View Full Version : Writing Contests

10-22-2007, 08:22 PM
What does everyone think about writing contests? Are they worth the time and effort? Are they a good thing for new writers to do? Are there any benefits to entering contests other than the stated prizes? What contests, if any, have you entered during your writing career?

10-22-2007, 08:39 PM
I can't speak for the US, but here having won a conest gives you more credibility as a writer and may open the door for future books being accepted for publication.

10-22-2007, 08:40 PM
I ended up caving and entering that Amazon novel contest. I'm not sure if it was a good idea or not, and if any agents show interest in my novel before January I'll pull out. With my luck, an agent will be interested around the end of February, and if I make the semi-finals that means the manuscript will be tied up until end of April. I foresee the agent getting upset and deciding to pass because of this, and I will never get anything other than form rejects from queries for the rest of my life.

Basically, I'm terrified of writing contests. ;) That's the only one I've ever entered.

10-22-2007, 08:45 PM
I've never entered a writing contest. I've never seen what the value is, other than making you feel like a loser when you don't win.

10-22-2007, 08:47 PM
Ah, well, it's sort of a rejection. I've only entered one and the novel I submitted sucked, so it isn't a wonder I didn't win. But I really wouldn't rule out participating in a writer's contest, especially one that offers publication for the winners or is aimed directly at first-time authors.

10-22-2007, 08:56 PM
I see the value if a publisher or editor is likely to have heard of the competition. If however, we're talking about the small contests that are held by single individuals or random websites, my opinion is that they're useless.

Like an award, the prestige of winning a competition is only there if it's known.

10-22-2007, 09:00 PM
I never have, although once or twice I was tempted, and promised myself I would - but I never did. Unless it's large and important, the credit does you no good, and if it is large and important, the competition would wipe the floor with me.

Unless you count The Great Tea Debacle, which I'll win.

I see nothing wrong with writing contests, if they're legit. And for those who enter I say Best of Luck to you - they're just not my cup of tea, apparently.

10-22-2007, 09:10 PM
I think my phobia of contests is that when I send a story somewhere for normal publication, I feel it's just me and the publisher, one on one, either he likes it or it isn't for him.

A contest, however, you're competing against hundreds, maybe thousands, and judged not just for how good your story is, but how good it is against all the other thousands of stories they received.

So the first is just a rejection. The second is an endictment.

10-22-2007, 09:10 PM
I've entered contests, some on the web and some for my writer's club and I entered several sponsored by a conference I attended.

I enjoy the web-based ones, even though I've never won (except for an honorable mention in one of Miss Snark's many mini-contests). Why do I like them? They're typically themed, and I like the challenge of writing to a pre-determined theme. It's like a writing exercise, where I brainstorm possibilities and choose one to write.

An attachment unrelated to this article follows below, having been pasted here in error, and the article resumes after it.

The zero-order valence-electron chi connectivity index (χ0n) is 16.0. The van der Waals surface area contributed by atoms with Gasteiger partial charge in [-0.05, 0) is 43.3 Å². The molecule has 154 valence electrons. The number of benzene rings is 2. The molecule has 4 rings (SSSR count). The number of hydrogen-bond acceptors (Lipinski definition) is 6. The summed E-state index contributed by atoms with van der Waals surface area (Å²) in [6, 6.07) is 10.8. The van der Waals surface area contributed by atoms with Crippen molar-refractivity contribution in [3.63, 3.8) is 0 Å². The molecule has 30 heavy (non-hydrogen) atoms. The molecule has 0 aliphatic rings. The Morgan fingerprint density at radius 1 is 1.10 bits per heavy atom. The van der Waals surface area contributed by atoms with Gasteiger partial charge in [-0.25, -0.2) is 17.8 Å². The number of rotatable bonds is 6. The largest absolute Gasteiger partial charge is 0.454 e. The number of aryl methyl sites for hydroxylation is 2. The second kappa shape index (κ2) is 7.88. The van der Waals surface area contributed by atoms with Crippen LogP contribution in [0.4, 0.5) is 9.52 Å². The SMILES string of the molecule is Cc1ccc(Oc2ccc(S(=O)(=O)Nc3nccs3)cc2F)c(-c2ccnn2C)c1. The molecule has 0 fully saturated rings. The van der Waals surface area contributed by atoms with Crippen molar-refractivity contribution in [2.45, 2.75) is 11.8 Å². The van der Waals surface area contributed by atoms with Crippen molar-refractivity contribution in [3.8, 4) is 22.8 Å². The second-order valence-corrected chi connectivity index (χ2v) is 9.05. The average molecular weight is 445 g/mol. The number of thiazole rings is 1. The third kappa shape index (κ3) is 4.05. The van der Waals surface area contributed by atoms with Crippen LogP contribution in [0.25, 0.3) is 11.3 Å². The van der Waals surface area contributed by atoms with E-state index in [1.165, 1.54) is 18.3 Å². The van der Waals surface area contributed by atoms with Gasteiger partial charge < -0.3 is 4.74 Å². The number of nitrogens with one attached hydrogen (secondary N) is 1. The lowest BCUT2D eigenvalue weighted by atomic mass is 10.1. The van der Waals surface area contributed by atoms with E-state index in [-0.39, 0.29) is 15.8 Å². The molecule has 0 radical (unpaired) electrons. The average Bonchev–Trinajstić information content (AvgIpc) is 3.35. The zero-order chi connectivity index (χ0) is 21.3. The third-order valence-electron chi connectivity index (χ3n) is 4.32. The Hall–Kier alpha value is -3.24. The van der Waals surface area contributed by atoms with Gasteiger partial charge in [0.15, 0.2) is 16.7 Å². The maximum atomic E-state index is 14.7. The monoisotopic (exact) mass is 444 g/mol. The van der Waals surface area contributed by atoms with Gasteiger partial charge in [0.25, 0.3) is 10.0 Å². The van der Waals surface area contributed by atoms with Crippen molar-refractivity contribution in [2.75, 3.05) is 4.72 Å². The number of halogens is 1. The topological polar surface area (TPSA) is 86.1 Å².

For my local club and the conference, I think of them more as a way to offset my costs. There's such a small pool of entries, so the odds are in my favor. I paid for two years of club dues in one contest, and brought the price of the week-long conference down to $75 by scoring a few wins there.

Other than those kinds of personal benefits, I can't say they've really been beneficial as far as advancing my career. I don't even mention them in my credits, because they just don't sound, to me, like a big deal.

10-22-2007, 09:13 PM
An epiphany.

I think the thing that keeps me out of writing contests is the fact that they're usually themed. I can't tolerate writing a pre-determined theme. Being told what to do activates the teenage brat in my brain, and I simply can't do it.

10-22-2007, 09:21 PM
Being told what to do activates the teenage brat in my brain, and I simply can't do it.
I don't perform on command. I agree.

10-22-2007, 09:25 PM
So you guys don't submit to themed anthologies or themed issues of magazines either?

10-22-2007, 09:36 PM
I don't. No.

Unless I have a piece that was already written which matches the criteria.

10-22-2007, 09:42 PM
I entered my last novel in several RWA-chapter-sponsored contests and had no hopes of winning whatsoever. However, I did find the experiences helpful because the judges' comments helped me to focus on what needed to be fixed in the book. If more than 1 judge mentioned something as a negative, I dealt with it. If only 1 judge didn't like something, I made a writerly decision on it. I think it really helped me polish the story (which I'm now entering in the Golden Heart).

Others may not need that outside eye as much as I did.

10-22-2007, 09:45 PM
So you guys don't submit to themed anthologies or themed issues of magazines either?

Are we talking fiction? Then no. I don't do shorts.

Non-fiction? Yes. I find it harder to write to a theme as well, though.

10-22-2007, 09:51 PM
So you guys don't submit to themed anthologies or themed issues of magazines either?